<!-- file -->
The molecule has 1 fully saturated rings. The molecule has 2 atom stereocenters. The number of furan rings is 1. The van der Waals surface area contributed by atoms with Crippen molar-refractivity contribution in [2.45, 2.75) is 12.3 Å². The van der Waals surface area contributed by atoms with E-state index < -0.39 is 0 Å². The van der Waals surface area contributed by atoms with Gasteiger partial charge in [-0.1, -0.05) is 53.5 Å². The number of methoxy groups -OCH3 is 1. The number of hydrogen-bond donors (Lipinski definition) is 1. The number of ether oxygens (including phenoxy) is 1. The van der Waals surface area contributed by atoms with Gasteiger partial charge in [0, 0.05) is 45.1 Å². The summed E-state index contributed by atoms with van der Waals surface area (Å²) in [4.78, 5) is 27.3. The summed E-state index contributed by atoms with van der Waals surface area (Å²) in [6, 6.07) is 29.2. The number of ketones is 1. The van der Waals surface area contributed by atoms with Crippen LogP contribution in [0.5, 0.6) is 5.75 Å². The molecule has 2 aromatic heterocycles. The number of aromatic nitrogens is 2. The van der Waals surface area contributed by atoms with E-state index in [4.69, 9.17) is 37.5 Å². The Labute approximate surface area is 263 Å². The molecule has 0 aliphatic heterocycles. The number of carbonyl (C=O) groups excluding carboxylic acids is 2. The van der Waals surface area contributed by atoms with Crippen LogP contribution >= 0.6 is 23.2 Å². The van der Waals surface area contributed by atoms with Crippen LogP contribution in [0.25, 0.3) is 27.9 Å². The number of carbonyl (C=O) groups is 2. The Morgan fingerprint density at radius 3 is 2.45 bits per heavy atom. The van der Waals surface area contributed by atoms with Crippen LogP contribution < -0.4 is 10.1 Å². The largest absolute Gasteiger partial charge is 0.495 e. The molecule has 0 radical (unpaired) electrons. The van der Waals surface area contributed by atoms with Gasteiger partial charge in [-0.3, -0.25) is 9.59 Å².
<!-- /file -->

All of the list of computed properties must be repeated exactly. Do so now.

The molecule has 1 fully saturated rings. The molecule has 2 atom stereocenters. The number of furan rings is 1. The van der Waals surface area contributed by atoms with Crippen molar-refractivity contribution in [2.45, 2.75) is 12.3 Å². The van der Waals surface area contributed by atoms with E-state index < -0.39 is 0 Å². The van der Waals surface area contributed by atoms with Gasteiger partial charge in [-0.1, -0.05) is 53.5 Å². The number of methoxy groups -OCH3 is 1. The number of hydrogen-bond donors (Lipinski definition) is 1. The number of ether oxygens (including phenoxy) is 1. The van der Waals surface area contributed by atoms with Gasteiger partial charge in [0, 0.05) is 45.1 Å². The summed E-state index contributed by atoms with van der Waals surface area (Å²) in [4.78, 5) is 27.3. The summed E-state index contributed by atoms with van der Waals surface area (Å²) in [6, 6.07) is 29.2. The number of ketones is 1. The van der Waals surface area contributed by atoms with Crippen LogP contribution in [0.5, 0.6) is 5.75 Å². The molecule has 2 aromatic heterocycles. The number of aromatic nitrogens is 2. The van der Waals surface area contributed by atoms with E-state index in [4.69, 9.17) is 37.5 Å². The Labute approximate surface area is 263 Å². The molecule has 0 aliphatic heterocycles. The number of carbonyl (C=O) groups excluding carboxylic acids is 2. The van der Waals surface area contributed by atoms with Crippen LogP contribution >= 0.6 is 23.2 Å². The van der Waals surface area contributed by atoms with Crippen LogP contribution in [0.25, 0.3) is 27.9 Å². The number of carbonyl (C=O) groups is 2. The Morgan fingerprint density at radius 3 is 2.45 bits per heavy atom. The van der Waals surface area contributed by atoms with Crippen LogP contribution < -0.4 is 10.1 Å². The largest absolute Gasteiger partial charge is 0.495 e. The molecule has 0 radical (unpaired) electrons. The van der Waals surface area contributed by atoms with Gasteiger partial charge in [-0.3, -0.25) is 9.59 Å².